Specifically, the thermal infrared survey, Allison said, will provide a detailed map of the area, which can be used to detect and measure the temperature of the surface of the salt dome – the features that manifest themselves on the surface, such as fractures, faults and other geological features.
He said the flying drone thermal IR surveys have an advantage over traditional multidisciplinary methods of geological mapping that entail petrology, structural geology, geomorphology, paleontology, stratigraphy and sedimentology.
“First,” talking of the drones, “they are able to cover large areas quickly and efficiently, allowing for more detailed mapping of geological formations. Second, they are able to detect subtle changes in temperature, which can be used to identify different types of rocks and minerals. Third, they are able to capture images in real time, allowing for rapid analysis of the data. Finally, they are relatively inexpensive compared to other methods of geological mapping,” Allison explained.
Additionally, the use of drones for oil and gas firms can increase safety, reduce risk and save time. Equally important, he said, is the amount of data that can be collected.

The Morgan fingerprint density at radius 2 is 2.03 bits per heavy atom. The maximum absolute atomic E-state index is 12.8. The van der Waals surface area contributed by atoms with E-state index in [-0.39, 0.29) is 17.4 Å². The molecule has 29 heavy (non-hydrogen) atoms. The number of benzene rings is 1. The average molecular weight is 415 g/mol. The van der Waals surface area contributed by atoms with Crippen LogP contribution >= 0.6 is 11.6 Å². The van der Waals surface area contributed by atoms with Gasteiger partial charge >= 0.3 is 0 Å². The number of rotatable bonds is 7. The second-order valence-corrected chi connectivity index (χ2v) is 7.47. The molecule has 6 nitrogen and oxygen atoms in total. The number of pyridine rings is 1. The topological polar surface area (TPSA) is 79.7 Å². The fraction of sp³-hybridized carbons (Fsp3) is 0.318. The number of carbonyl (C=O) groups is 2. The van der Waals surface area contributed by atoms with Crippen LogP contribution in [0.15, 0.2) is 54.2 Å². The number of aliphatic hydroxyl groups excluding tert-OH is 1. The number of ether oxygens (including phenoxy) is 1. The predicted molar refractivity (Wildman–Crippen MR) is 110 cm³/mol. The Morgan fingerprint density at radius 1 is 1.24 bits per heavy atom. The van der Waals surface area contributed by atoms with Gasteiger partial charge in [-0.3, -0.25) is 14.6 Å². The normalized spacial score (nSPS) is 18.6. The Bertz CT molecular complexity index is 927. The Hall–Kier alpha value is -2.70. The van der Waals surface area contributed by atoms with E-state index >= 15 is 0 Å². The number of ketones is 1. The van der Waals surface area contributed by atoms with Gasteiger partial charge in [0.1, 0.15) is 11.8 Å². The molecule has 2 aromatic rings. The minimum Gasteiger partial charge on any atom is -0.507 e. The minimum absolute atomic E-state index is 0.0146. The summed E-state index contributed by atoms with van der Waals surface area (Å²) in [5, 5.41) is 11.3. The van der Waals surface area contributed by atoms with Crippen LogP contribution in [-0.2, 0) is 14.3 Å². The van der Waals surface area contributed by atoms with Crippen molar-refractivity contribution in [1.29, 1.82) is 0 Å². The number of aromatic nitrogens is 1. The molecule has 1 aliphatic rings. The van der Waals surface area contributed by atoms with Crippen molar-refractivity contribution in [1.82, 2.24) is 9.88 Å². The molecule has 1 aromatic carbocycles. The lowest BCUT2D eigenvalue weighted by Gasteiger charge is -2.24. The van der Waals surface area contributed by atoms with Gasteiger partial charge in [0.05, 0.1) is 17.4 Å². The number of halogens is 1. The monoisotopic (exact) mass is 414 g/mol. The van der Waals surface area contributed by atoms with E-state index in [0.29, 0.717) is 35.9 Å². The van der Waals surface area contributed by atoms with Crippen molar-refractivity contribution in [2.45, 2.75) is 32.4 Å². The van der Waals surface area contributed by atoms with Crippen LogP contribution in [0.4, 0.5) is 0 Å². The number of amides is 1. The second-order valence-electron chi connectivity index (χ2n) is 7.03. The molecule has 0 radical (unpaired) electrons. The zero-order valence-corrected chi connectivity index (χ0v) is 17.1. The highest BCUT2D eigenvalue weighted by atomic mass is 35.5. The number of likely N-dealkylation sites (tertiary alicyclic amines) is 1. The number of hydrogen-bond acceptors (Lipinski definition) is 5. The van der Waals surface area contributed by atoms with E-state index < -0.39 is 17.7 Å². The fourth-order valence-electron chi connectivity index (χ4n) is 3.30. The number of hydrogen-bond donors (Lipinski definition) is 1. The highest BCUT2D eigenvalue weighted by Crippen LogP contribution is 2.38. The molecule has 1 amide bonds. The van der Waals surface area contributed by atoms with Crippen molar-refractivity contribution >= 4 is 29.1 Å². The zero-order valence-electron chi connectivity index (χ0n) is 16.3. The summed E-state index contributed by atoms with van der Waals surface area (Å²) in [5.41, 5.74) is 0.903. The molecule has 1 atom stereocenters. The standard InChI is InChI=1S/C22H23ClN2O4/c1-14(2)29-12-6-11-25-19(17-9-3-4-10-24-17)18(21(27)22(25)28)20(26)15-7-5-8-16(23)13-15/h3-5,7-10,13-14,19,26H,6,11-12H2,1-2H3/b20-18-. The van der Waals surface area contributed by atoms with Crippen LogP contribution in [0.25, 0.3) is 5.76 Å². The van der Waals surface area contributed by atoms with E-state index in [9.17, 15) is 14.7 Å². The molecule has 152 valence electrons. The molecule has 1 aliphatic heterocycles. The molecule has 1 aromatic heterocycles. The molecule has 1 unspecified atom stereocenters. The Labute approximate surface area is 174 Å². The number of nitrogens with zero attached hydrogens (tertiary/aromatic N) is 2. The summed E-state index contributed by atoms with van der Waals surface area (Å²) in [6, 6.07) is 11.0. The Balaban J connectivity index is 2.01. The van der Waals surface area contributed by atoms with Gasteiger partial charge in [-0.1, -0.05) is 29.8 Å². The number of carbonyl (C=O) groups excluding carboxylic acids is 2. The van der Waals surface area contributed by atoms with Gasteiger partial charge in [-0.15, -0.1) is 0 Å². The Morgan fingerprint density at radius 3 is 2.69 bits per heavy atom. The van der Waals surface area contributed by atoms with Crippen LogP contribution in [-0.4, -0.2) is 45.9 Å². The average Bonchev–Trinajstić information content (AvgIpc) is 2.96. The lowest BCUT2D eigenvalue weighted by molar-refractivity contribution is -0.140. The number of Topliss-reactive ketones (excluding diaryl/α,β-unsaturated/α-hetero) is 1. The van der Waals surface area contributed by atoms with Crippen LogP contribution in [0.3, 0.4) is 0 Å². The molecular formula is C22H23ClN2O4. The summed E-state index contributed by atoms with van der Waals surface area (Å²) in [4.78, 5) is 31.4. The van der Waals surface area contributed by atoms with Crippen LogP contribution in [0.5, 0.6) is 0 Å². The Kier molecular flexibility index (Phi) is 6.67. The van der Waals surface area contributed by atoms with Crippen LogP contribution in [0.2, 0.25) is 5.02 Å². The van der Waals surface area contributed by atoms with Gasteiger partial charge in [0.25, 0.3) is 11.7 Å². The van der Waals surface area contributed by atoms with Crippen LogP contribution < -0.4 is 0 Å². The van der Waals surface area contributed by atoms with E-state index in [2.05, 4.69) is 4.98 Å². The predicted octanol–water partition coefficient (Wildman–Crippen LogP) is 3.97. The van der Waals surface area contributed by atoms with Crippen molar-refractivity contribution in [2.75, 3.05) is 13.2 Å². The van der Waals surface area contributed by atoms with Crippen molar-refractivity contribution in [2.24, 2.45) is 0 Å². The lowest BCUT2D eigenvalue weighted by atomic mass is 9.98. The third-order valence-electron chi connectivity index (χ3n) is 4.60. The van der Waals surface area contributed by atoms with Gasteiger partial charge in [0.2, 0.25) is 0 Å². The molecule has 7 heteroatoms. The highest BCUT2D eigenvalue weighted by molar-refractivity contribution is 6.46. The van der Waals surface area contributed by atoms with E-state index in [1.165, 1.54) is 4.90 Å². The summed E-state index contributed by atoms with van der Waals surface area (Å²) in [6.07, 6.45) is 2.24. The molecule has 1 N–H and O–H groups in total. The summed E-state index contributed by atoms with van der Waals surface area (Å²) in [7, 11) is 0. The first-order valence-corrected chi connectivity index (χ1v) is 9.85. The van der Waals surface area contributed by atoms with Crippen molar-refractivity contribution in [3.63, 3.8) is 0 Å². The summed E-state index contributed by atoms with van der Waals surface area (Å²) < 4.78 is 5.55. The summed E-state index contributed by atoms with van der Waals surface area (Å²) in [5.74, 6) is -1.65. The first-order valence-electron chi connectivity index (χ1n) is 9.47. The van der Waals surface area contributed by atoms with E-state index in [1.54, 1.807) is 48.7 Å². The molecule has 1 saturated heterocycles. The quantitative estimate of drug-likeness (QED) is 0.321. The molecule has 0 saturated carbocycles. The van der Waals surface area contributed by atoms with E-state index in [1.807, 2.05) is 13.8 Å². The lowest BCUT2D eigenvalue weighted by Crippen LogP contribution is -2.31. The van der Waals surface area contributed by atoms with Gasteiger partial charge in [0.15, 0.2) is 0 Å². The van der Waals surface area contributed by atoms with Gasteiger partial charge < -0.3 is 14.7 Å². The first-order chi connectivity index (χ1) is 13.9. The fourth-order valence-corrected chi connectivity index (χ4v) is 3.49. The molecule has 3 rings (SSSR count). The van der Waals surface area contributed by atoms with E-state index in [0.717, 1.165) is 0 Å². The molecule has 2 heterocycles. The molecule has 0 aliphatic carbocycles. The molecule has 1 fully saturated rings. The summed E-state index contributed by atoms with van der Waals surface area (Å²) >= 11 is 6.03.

Admittedly, Allison concedes the data collected by drones is presently of lower quality than that collected by traditional methods, but he is confident that will improve as the technology advances.
At present, in the oil and gas industry, drones are deployed for a variety of applications, including inspection of offshore and onshore facilities, refining equipment, leak detection in pipelines and other midstream assets, emergency response and material handling.
Allison wants to increase drones’ bandwidth.
And he clearly has a special affinity to the place.
He and his company have been involved with more than 80 drone surveys and mapped more than 11,000 acres. At Hockley alone, he has provided the Coastal Prairie Conservancy with maps of more than 530 acres.
“It was exciting to work with Mike Allison and Raptor Aerial to conduct drone surveys over the Hockley Salt Mine,” said Mary Anne Piacentini, president and CEO of Coastal Prairie.
Allison’s work encourages her organization to think about other uses of aerial imagery that could assist with its land conservation and restoration efforts, she said.
“For example, the use of the drone could allow us to document our properties from all angles as well as to have more up-to-date information than can often be provided by other aerial/map platforms,” Piacentini explained.
She went on to say that accurate and timely aerial imaging can also help the Coastal Prairie Conservancy work to “protect habitat, ensure biodiversity, and manage large landscapes for the benefit of people and wildlife.”
“Along with geologic features, such as faults and fractures, the products derived from the drone surveys can be used for planning and better understanding how the underlying salt affects both plant and animal life,” he said.